30 years on: The demolition of Babri Masjid

It is 30 years since the demolition of the Babri Masjid in India, which many say was a major turning point in the treatment of Muslims in country.

Babri was a 16th-century mosque located in Ayodhya, a city in the Indian state of Uttar Pradesh. The mosque was one of the largest in the region and was an important religious site for Muslims.

On December 6, 1992, a large mob of armed Hindu nationalists rushed the security forces and destroyed the mosque.

Condemned widely by the international community, the incident was seen as an attack on Indian Muslims and a violation of their rights, and  condemned widely by the international community.

The aftermath of the demolition was devastating. Riots broke out across the country, leading to the deaths of over 2,000 people, mostly Muslims.  

Hindu nationalism

The demolition was carried out by supporters of the Bharatiya Janata Party (BJP), the Hindu nationalist party now in government. Many believe that the event was planned and carried out with the support of high-ranking members of the party.

“6th December will forever remain a Black Day for Indian democracy. The desecration and demolition of #BabriMasjid is a symbol of injustice,” Asaduddin Owais, one of India’s leading Muslim politicians, wrote on Twitter.

“Those responsible for its destruction were never convicted. We will not forget it & we will ensure that future generations remember it too,” he added.

The Pakistan Foreign Office said in a statement this week: ““Today marks the 30th anniversary of the demolition of the historic Babri Mosque in the Indian city of Ayodhya by Hindu zealots. The occasion is a sad reminder of the growing anti-Muslim frenzy in India ever since.”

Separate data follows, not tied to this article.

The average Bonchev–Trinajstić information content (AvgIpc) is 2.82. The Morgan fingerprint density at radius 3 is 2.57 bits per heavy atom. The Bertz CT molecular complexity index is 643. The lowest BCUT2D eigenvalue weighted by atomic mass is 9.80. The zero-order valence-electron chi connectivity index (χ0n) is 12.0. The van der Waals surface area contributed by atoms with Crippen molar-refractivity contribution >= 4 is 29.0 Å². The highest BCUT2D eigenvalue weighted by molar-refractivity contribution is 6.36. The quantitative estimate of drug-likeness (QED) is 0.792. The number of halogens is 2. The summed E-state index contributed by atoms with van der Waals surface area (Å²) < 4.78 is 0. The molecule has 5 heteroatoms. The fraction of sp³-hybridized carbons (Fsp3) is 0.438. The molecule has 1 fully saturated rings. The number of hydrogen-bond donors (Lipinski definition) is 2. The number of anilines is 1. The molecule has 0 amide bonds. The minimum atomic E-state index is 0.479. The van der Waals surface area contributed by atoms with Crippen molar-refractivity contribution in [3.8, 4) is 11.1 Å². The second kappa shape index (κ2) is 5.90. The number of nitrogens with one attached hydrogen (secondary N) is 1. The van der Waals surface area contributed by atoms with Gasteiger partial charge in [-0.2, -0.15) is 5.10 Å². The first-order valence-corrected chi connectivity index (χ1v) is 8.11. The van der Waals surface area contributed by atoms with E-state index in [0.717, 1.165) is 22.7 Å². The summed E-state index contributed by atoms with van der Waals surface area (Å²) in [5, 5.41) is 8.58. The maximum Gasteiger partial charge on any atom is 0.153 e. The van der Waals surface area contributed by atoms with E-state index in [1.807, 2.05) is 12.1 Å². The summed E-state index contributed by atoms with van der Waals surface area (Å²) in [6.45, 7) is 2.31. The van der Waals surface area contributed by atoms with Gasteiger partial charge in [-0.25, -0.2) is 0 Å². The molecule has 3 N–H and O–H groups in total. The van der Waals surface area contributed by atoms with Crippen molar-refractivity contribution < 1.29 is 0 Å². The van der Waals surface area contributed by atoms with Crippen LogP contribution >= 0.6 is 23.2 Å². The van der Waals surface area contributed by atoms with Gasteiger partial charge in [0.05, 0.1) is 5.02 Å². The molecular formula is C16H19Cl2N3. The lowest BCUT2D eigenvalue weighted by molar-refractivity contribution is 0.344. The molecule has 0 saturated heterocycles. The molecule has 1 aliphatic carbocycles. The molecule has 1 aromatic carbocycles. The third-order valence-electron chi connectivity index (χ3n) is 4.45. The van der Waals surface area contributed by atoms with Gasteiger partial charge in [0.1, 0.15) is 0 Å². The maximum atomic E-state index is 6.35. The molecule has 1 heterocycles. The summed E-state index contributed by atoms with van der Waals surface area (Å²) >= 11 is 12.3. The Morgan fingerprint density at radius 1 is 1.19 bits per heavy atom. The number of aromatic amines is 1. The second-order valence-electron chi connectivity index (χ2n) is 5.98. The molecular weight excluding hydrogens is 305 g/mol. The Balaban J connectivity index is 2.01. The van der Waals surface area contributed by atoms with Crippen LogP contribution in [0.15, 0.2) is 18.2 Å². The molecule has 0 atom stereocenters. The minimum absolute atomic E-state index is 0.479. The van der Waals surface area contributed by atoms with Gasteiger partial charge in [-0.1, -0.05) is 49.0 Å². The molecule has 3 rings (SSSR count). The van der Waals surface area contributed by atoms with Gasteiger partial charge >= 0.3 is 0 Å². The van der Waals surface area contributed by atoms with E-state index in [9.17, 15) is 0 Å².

“We condemn the ongoing construction of a Hindu temple on the site of the demolished mosque, and the acquittal of the criminals responsible for its destruction.”

In 2019, the Supreme Court granted the entire disputed land to the construction of a temple, giving another five-acre plot for a mosque in Ayodhya.

Meanwhile, a court in 2020, acquitted all senior figures from the BJP of their role in the demolition of the mosque.  

History of provocation

Over the years the mosque, built by the Mughal Emperor Babur, has been a flashpoint for tensions. In 1949, Hindu nationalists placed idols inside the mosque, leading to a legal battle over the site. The case eventually led the government to declare it disputed and lock the mosque’s gates.  

But the provocation continued and in 1980s the Vishva Hindu Parishad, a Hindu nationalist organisation, began a campaign to build a temple on the site. The culmination of that campaign led to the mob destroying the masjid in 1992.

In the years following the demolition, there have been increasing instances of violence and discrimination against Muslims in India.  

Many have pointed to the rise of the BJP and its hardline Hindu nationalist stance as a factor in this trend.

The demolition of the Babri Masjid continues to be a deeply divisive issue in India and has played a significant role in the discrimination of Muslims in the country.

Image: Samuel Bourne[1][2] (1834–1912), Public domain, via Wikimedia Commons

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